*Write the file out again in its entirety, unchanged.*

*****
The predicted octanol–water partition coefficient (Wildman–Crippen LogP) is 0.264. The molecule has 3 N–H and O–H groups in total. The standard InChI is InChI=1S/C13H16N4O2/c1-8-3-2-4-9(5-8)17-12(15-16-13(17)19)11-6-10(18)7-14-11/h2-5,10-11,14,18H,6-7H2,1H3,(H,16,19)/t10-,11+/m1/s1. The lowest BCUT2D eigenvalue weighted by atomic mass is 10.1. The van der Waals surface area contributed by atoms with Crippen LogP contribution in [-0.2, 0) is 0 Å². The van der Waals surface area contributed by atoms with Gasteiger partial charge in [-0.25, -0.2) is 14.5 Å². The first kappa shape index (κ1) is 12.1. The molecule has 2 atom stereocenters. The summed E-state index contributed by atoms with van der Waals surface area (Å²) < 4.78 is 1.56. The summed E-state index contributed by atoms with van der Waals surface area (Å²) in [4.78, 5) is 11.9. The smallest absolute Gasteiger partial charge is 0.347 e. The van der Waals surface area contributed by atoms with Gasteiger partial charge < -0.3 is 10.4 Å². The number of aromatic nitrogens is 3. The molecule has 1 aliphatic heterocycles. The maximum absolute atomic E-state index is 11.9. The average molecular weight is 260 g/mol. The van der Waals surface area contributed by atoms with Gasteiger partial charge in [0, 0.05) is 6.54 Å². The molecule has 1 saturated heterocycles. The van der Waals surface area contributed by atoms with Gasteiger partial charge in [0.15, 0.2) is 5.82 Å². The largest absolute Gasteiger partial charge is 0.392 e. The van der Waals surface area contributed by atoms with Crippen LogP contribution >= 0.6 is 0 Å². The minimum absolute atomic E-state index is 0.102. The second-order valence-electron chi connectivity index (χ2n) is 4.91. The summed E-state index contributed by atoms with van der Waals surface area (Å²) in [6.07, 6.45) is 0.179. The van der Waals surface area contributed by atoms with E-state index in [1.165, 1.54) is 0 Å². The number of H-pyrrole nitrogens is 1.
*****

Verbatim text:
The predicted octanol–water partition coefficient (Wildman–Crippen LogP) is 0.264. The molecule has 3 N–H and O–H groups in total. The standard InChI is InChI=1S/C13H16N4O2/c1-8-3-2-4-9(5-8)17-12(15-16-13(17)19)11-6-10(18)7-14-11/h2-5,10-11,14,18H,6-7H2,1H3,(H,16,19)/t10-,11+/m1/s1. The lowest BCUT2D eigenvalue weighted by atomic mass is 10.1. The van der Waals surface area contributed by atoms with Crippen LogP contribution in [-0.2, 0) is 0 Å². The van der Waals surface area contributed by atoms with Gasteiger partial charge in [-0.25, -0.2) is 14.5 Å². The first kappa shape index (κ1) is 12.1. The molecule has 2 atom stereocenters. The summed E-state index contributed by atoms with van der Waals surface area (Å²) < 4.78 is 1.56. The summed E-state index contributed by atoms with van der Waals surface area (Å²) in [4.78, 5) is 11.9. The smallest absolute Gasteiger partial charge is 0.347 e. The van der Waals surface area contributed by atoms with Gasteiger partial charge < -0.3 is 10.4 Å². The number of aromatic nitrogens is 3. The molecule has 1 aliphatic heterocycles. The maximum absolute atomic E-state index is 11.9. The average molecular weight is 260 g/mol. The van der Waals surface area contributed by atoms with Gasteiger partial charge in [0, 0.05) is 6.54 Å². The molecule has 1 saturated heterocycles. The van der Waals surface area contributed by atoms with Gasteiger partial charge in [0.15, 0.2) is 5.82 Å². The largest absolute Gasteiger partial charge is 0.392 e. The van der Waals surface area contributed by atoms with Crippen LogP contribution >= 0.6 is 0 Å². The minimum absolute atomic E-state index is 0.102. The second-order valence-electron chi connectivity index (χ2n) is 4.91. The summed E-state index contributed by atoms with van der Waals surface area (Å²) in [6.07, 6.45) is 0.179. The van der Waals surface area contributed by atoms with E-state index in [1.165, 1.54) is 0 Å². The number of H-pyrrole nitrogens is 1.